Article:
WE FALL LIKE CHILDREN
By Xhevdet Bajraj
With translations from Albanian and Spanish by Ani Gjika and Alice Whitmore
How does a writer translate war? And when the war is over, how does the individual reconstruct his world from the ruins? . . . I first came to know Bajraj’s work by reading some of his poems in Albanian online. I was quickly drawn to the simplicity of language and the beautiful poems of intense desire. He lives in Mexico, in exile since the war in Kosovo, and a lot of his poetry is equally attentive to both the desire and the loneliness inherent in that fate.
— Ani Gjika, from her Note on the Translation, in Slaying the Mosquito, A Monodrama
Bajraj’s poems capture the troubled voice of the foreigner in a strange land; a place tethered, painfully and inextricably, to the past. Bajraj’s Mexico City, populated by fallen angels and the ghosts of the poet’s war-torn past, is an uneasy place, one in which even the most mundane of activities is tinged with darkness . . . The images he evokes are clean and beautiful, uncrowded, like deep, neat wounds. When translating these images, I sought to capture their innocence, their childlike beauty, which contrasts so starkly with the dark nightmares of Bajraj’s memory.
— Alice Whitmore, Translator’s Note, Five Poems by Xhevdet Bajraj, Seizure, Australia
Xhevdet Bajraj is a poet, dramatist, translator, and professor. His works of poetry, which total more than twenty volumes, have been translated into English, German, Spanish, Danish, Serbian, Slovenian, Hungarian, Turkish, and Polish. He has been the recipient of many awards and honors, among them, the prize for best book of poetry (both in 1993 and 2000), conferred by the Kosovo Writers’ Society; the Goliardos International Prize for Poetry in 2004; the 2010 Katarina Josipi award for best original drama written in Albanian; first prize at the Festival of Monodrama, Vlorë, Albania in 2013; and the award for the best book of poetry in 2015, presented at the Prishtina International Book Fair.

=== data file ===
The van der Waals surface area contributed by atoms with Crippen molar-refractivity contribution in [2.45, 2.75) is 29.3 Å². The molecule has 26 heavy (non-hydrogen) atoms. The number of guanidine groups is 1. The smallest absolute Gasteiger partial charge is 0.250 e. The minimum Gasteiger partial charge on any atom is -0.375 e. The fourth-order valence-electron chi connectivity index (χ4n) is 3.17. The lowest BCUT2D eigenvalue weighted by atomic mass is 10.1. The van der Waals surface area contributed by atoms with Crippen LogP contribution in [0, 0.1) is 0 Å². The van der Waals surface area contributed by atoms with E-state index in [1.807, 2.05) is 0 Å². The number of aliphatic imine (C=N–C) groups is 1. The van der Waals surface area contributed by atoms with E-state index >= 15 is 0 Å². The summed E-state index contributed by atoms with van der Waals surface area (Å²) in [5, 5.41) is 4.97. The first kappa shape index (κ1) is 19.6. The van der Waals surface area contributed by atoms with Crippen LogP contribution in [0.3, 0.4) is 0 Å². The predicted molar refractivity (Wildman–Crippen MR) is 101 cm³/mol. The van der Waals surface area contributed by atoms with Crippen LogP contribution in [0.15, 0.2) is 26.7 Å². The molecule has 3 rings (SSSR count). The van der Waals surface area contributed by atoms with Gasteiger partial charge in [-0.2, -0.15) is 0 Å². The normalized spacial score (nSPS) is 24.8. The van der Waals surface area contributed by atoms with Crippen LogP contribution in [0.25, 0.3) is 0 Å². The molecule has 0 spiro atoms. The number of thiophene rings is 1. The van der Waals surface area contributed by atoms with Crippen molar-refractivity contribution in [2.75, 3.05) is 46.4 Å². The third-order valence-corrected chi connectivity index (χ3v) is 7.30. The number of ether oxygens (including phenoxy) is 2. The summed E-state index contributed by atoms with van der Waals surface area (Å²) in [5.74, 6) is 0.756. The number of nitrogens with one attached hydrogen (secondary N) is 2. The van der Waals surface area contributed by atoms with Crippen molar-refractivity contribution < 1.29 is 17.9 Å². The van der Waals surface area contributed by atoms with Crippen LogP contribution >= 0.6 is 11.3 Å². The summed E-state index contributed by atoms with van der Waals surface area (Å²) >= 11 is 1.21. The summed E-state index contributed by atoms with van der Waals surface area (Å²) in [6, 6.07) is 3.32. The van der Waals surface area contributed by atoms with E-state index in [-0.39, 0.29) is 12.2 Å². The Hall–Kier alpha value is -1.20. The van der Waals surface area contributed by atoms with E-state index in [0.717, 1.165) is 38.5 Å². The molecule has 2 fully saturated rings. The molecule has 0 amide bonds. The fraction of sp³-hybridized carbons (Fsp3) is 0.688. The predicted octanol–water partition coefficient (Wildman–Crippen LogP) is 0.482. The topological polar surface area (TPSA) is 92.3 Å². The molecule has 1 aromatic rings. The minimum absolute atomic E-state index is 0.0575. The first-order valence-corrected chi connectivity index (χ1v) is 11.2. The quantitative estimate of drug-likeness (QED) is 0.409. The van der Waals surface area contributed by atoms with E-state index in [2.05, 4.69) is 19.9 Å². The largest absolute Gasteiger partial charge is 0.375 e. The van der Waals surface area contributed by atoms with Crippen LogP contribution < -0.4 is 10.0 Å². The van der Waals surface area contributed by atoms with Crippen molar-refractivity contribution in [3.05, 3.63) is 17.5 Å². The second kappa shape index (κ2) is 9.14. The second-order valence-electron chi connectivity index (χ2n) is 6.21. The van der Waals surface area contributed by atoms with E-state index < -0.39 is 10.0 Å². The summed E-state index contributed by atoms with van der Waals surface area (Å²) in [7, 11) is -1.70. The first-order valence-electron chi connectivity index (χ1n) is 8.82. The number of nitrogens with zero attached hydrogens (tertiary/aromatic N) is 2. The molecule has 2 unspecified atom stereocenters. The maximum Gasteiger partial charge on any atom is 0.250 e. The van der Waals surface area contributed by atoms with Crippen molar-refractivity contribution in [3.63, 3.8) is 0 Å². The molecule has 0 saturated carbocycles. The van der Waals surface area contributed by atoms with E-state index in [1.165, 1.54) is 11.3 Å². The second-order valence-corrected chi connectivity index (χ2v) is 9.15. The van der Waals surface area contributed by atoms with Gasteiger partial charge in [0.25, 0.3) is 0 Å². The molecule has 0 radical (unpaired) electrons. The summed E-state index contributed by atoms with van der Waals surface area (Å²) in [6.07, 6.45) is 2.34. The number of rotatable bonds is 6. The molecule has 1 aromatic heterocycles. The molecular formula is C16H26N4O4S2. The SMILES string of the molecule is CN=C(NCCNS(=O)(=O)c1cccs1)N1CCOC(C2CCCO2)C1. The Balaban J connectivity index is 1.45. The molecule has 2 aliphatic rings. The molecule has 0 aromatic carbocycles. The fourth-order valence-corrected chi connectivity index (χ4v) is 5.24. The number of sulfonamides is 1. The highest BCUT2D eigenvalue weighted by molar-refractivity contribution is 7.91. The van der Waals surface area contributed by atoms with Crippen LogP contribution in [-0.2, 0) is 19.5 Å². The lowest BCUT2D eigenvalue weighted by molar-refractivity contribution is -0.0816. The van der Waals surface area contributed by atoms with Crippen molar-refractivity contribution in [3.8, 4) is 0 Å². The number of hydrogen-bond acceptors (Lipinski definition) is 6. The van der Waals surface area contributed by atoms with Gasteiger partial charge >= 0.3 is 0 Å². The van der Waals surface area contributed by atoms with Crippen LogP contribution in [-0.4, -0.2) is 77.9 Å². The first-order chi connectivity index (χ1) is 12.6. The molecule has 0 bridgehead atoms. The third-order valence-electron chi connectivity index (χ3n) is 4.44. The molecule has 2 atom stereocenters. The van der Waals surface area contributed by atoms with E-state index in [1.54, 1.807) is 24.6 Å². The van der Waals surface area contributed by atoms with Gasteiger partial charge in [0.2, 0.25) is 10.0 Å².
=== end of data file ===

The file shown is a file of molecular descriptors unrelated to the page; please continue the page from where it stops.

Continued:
In May of 1999, Bajraj and his family were deported from Kosovo. Through the International Parliament of Writers and their program for persecuted writers, he was granted asylum and a fellowship at the Casa Refugio Citlaltépetl in Mexico. In the years since, he has become a full professor of creative writing and literature at the Autonomous University of Mexico City and been inducted into the Sistema Nacional de Creadores de Arte. In a parallel artistic universe, he appeared as a co-star of Aro Tolbukhin, In the Mind of the Killer, an Ariel award-winning film and Mexico’s submission to the 2003 Oscars.